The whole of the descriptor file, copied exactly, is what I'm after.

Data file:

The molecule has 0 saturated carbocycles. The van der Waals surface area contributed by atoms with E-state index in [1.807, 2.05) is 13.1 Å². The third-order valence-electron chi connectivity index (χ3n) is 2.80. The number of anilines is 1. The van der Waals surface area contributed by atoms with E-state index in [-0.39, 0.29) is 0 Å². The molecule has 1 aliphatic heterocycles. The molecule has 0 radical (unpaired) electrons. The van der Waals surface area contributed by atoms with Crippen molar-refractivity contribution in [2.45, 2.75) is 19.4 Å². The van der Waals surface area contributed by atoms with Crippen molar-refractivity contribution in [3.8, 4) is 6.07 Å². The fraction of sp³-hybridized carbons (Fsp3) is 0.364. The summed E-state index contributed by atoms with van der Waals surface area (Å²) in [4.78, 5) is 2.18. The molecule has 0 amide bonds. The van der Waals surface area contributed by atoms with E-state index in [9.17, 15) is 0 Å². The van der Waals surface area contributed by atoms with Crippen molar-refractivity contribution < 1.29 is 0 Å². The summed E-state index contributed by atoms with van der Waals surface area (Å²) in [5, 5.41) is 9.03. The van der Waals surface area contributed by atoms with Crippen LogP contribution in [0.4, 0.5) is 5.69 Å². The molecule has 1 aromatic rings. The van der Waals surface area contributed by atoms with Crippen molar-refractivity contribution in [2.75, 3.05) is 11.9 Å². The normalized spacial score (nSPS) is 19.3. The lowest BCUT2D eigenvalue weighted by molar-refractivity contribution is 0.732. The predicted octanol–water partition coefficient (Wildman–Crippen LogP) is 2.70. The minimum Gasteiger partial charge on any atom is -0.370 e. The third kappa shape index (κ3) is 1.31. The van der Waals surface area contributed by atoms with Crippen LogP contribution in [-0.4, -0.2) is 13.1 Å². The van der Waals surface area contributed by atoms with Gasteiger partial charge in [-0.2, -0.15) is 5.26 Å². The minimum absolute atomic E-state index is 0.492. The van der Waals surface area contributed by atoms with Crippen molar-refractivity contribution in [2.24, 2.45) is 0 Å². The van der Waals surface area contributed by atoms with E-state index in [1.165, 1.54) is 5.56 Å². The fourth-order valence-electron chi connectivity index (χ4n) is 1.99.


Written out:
The molecule has 0 saturated carbocycles. The van der Waals surface area contributed by atoms with E-state index in [1.807, 2.05) is 13.1 Å². The third-order valence-electron chi connectivity index (χ3n) is 2.80. The number of anilines is 1. The van der Waals surface area contributed by atoms with E-state index in [-0.39, 0.29) is 0 Å². The molecule has 1 aliphatic heterocycles. The molecule has 0 radical (unpaired) electrons. The van der Waals surface area contributed by atoms with Crippen molar-refractivity contribution in [2.45, 2.75) is 19.4 Å². The van der Waals surface area contributed by atoms with Crippen molar-refractivity contribution in [3.8, 4) is 6.07 Å². The fraction of sp³-hybridized carbons (Fsp3) is 0.364. The summed E-state index contributed by atoms with van der Waals surface area (Å²) in [4.78, 5) is 2.18. The molecule has 0 amide bonds. The van der Waals surface area contributed by atoms with E-state index in [9.17, 15) is 0 Å². The van der Waals surface area contributed by atoms with Crippen molar-refractivity contribution < 1.29 is 0 Å². The summed E-state index contributed by atoms with van der Waals surface area (Å²) in [5, 5.41) is 9.03. The van der Waals surface area contributed by atoms with Crippen LogP contribution in [0.4, 0.5) is 5.69 Å². The molecule has 1 aromatic rings. The van der Waals surface area contributed by atoms with Crippen molar-refractivity contribution in [2.75, 3.05) is 11.9 Å². The normalized spacial score (nSPS) is 19.3. The lowest BCUT2D eigenvalue weighted by molar-refractivity contribution is 0.732. The predicted octanol–water partition coefficient (Wildman–Crippen LogP) is 2.70. The minimum Gasteiger partial charge on any atom is -0.370 e. The third kappa shape index (κ3) is 1.31. The van der Waals surface area contributed by atoms with Crippen LogP contribution in [-0.4, -0.2) is 13.1 Å². The van der Waals surface area contributed by atoms with Gasteiger partial charge in [-0.2, -0.15) is 5.26 Å². The minimum absolute atomic E-state index is 0.492. The van der Waals surface area contributed by atoms with Crippen molar-refractivity contribution in [2.24, 2.45) is 0 Å². The van der Waals surface area contributed by atoms with E-state index in [1.165, 1.54) is 5.56 Å². The fourth-order valence-electron chi connectivity index (χ4n) is 1.99.